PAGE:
Late last week, the United States Mint quietly removed references to the Circulating $1 Coin Direct Ship Program from their website and marked the associated product listings as “sold out.”
The US Mint’s main page about the Presidential $1 Coin Program used to include a link to a page with information about the Direct Ship Program. The link has been removed, although the destination page is still active. (See below, before and after.) A link was also previously included within the main navigation of the product catalog section of the website. This link was also removed. Until late last week, the US Mint had listed 2011 Native American Dollar Direct Ship Rolls and James Madison Dollar Direct Ship Rolls. These were marked as sold out.
The Direct Ship Program had been introduced in June 2008 under US Mint Director Edmund Moy. The program was created in order to proactively comply with the requirement of the Presidential $1 Coin Act to remove barriers and improve circulation of the $1 coin. Under the program, individuals or businesses could order $250 boxes of $1 coins directly from the US Mint at face value with no charge for shipping. Although well intentioned, some people started to abuse the program.
In late 2009, mainstream publications reported how some individuals had used the program to earn miles or rewards on their credit cards. The coins would be ordered at face value in large quantity and subsequently deposited directly into a bank account. One individual claimed to have bought $800,000 worth of coins through the program. The US Mint attempted various tactics to curb the abuses, but every few months there would be more stories about people taking advantage of the program.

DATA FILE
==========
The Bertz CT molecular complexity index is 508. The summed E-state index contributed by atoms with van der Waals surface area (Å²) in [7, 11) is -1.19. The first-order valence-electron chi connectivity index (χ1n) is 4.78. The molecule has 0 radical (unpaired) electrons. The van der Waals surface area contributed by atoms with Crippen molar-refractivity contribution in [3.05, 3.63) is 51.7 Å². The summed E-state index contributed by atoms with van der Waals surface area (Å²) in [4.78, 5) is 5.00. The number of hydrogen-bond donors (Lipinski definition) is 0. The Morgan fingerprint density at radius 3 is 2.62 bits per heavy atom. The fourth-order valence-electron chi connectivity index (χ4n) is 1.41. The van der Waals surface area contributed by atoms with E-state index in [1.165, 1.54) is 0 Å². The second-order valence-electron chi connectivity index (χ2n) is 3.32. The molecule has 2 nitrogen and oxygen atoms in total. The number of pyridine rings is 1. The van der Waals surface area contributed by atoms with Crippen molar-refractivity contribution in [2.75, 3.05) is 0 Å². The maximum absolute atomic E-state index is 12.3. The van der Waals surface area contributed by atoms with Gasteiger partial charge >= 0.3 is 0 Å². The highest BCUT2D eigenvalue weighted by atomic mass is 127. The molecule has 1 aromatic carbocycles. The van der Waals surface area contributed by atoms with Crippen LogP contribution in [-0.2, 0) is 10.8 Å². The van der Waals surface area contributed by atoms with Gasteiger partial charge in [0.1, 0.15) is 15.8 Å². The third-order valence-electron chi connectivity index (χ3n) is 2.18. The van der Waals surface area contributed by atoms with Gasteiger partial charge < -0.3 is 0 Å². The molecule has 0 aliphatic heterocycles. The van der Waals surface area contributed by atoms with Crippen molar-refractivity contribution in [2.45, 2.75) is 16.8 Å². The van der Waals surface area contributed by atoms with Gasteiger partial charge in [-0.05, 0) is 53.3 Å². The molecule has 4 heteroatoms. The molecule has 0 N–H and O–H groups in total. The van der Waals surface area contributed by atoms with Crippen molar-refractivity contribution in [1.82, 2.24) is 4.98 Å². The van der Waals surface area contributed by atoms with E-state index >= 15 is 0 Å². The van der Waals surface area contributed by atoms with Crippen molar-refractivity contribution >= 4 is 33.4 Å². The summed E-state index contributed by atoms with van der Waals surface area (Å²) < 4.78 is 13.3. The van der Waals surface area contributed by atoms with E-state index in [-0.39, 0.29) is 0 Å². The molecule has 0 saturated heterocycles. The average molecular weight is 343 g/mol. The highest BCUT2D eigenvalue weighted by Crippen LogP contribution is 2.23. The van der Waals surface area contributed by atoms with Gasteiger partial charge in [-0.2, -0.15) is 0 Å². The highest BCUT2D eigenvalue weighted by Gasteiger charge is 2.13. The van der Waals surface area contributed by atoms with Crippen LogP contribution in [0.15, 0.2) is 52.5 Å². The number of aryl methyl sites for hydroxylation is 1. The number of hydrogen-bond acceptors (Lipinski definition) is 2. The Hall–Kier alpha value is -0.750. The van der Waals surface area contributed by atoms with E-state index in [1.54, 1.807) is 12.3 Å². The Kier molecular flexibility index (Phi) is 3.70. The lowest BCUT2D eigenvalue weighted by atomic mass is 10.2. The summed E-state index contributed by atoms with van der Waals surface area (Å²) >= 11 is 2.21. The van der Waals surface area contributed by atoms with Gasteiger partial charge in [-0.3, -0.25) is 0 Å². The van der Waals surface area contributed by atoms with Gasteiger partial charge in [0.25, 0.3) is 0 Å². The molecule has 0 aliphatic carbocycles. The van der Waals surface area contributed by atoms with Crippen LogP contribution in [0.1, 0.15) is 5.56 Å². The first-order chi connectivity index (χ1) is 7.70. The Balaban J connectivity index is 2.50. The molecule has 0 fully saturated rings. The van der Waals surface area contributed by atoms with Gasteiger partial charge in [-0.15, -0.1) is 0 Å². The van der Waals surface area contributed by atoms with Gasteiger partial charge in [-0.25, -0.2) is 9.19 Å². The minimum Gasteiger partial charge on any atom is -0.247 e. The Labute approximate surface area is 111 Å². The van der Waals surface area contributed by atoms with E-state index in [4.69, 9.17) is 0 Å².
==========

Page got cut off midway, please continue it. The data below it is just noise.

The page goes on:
In July 2012, the US Mint finally announced that credit cards would no longer be accepted for purchases through the program, which should have essentially ended all abuses. In November 2011, a $12.50 fulfillment fee was added to the program. This fee created a deterrent to anyone actually seeking to use the program to purchase coins for the purpose of spending them at face value.
The latest data available indicated that the US Mint had distributed 244 million $1 coins through the Direct Ship Program through June 1, 2011. A survey conducted by the Federal Reserve Banks estimated that about 60% of these were eventually deposited at Reserve Banks, contributing to the hoard of more than 1.25 billion $1 coins in storage.
At this point, I do not have confirmation as to whether the Direct Ship Program has been officially ended, or if it is suspended, or if it will be relaunched under different rules. It would not be too surprising if the program had been ended, given its checkered history. If the US Mint had acted sooner to curb abuses, the program may have had a better chance.
Going forward, collectors will have some new bulk options for purchasing $1 coins. Within the Federal Register, the US Mint published prices for 100-coin bags ($111.95), 250-coin boxes ($275.95), and 500-coin boxes ($550.95).